January 25, 2015
Third Sunday in Ordinary Time
First Reading: Jonah 3:1-5, 10
It is easy to be judgmental, but hard to be understanding. It is easier to hold a grudge than to let it go. But since we worship a God of mercy, his plan for the world can sometimes differ from ours. In this Sunday’s first reading, the prophet Jonah finds himself experiencing this conflict in his gut—feeling deeply vindictive, but called by God to be a messenger of mercy.
Running Away from God
At the beginning of the Book of Jonah, God tells the prophet to go and preach a message of judgment to Ninevah, the capital city of the Assyrian empire. Jonah lived during the reign of Jeroboam II in the northern kingdom of Israel (2 Kgs 14:25) a few generations before the time when Assyria would conquer and assimilate Israel, so Assyria is a looming enemy. Rather than responding to God in obedience, Jonah takes off for a far country on a sailing vessel. Famously, he is swallowed by a big fish, prays for deliverance, and is regurgitated onto the beach. Why does Jonah run away from God’s call? It would seem that proclaiming divine judgment on his enemies would be enjoyable for a vindictive man, but Jonah knows what the Lord is like: “a gracious God and merciful, slow to anger, and abounding in steadfast love” (Jonah 4:2 RSV). By preaching a message of judgment, Jonah just might become an agent of mercy.
(Whether Jonah was actually swallowed by a fish or not has prompted endless debates about the event’s probability, scientific possibility, miraculous nature, etc. from St. Augustine defending its historical accuracy [Letter 102, sec. 31] to modern apologists retelling a dubious legend of a sailor being swallowed by a sperm whale in 1891. If Jonah were actually swallowed by a whale and survived, it would be a miracle not a natural occurrence.)
After his travails at sea, Jonah hears the Lord call him “the second time” (Jonah 3:1). Not surprisingly, he decides to obey this time rather than risk any more escape routes fraught with divine dangers. So he goes to Ninevah and preaches a message of divine judgment: “Yet forty days, and Ninevah shall be overthrown!” (Jonah 3:4 RSV) One can imagine the judgmental relish in the prophet’s voice, while hearing a twinge of doubt knowing how merciful his God is. The text calls Ninevah an ir-gedolah lelohim, “a great city to God,” perhaps to be translated as “a divinely large city” or “a city so big that even God thinks it’s big.” We are told it was “a three days’ journey,” which could indicate the city’s size (also indicated by the population note of “120,000 persons” [4:11]) or the distance from Jonah’s origin to destination.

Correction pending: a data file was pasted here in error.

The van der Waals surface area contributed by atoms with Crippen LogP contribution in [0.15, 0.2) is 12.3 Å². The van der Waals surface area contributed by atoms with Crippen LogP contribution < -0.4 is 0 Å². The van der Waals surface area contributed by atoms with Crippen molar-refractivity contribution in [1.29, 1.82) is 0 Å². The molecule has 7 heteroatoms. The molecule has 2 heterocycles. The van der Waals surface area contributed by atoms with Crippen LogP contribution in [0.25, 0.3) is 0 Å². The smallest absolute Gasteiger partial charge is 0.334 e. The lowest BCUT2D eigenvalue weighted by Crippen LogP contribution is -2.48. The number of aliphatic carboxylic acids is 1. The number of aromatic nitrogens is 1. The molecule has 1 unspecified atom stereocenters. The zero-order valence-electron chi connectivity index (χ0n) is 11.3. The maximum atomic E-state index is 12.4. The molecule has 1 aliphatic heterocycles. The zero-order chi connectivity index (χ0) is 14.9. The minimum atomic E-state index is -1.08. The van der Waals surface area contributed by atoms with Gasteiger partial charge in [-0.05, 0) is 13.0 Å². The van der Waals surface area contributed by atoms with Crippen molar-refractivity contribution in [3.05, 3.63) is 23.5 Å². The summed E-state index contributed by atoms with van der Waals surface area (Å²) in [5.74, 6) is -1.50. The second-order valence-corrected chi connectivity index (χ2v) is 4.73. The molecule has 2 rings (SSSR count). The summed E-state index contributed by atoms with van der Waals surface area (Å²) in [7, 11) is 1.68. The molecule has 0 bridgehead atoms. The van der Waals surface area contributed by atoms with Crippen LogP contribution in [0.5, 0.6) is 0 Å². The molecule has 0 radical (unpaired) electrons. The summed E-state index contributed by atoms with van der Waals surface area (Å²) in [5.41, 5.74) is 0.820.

When Jonah preaches his ominous message, everyone in the city responds. The king even issues a decree that all citizens are to fast and wear sackcloth, even down to the cows and sheep. Now this is the right way to respond to God. Even though we have no reason to think the Ninevites knew the God of Israel and we have no other historical record of their great conversion moment, the point is that they exemplify true repentance in their response to God’s messenger. Rather than taking the message of destruction as a final opportunity to sin, they see it as a chance for redemption and throw themselves headlong into repenting. God does not like half-way, insincere penitence—see “I will spew you out of my mouth” in Rev 3:16—but whole-hearted, genuine, and complete change. There is nothing half-baked about the Ninevites’ response.
Pity and Pouting
Now “God saw what they did” (3:10) and he mercifully relents from the disastrous judgment he was going to bring upon Ninevah. The beauty of this is that God notices not only when we sin, but also when we repent. He cares and he has pity. What we do matters. When we are tempted to feel that life lacks meaning, we would do well to remember how “God saw” the Ninevites and their change of heart. Of course, from Jonah’s perspective, God’s merciful response is the worst thing that could have happened. He was hoping to watch the city get pummeled by fire and brimstone (like the disciples in Luke 9:54), but instead, his preaching brings salvation to his enemy. Rather than welcoming the people back to God, Jonah goes to pout. He blames God with a “see, I told you so” moment (see 4:1-2). God insists on his prerogative over his creation and rejects Jonah’s silly anger, like the vineyard master who pays all the laborers the same wage despite how long they worked (Matt 20:1-16). The Lord trumps Jonah’s pouting with divine pity for those who repent.
Running Back to God
At different times in our own lives we might find ourselves in the Ninevites’ shoes or in Jonah’s. We may stand in need of sincere repentance from sin and so can humbly, yet confidently expect God’s forgiveness, particularly in the Sacrament of Confession. Of course, we might find ourselves puffed up and incensed like Jonah, wishing that God were more “fair”—as we like to say. But that also might be a great opportunity to revisit the confessional and acknowledge our own need for forgiveness. Rather than running away, perhaps we can find the grace to run back to God. Rather than pouting on a hillside like the reluctant prophet, we might come to share in God’s generously merciful heart.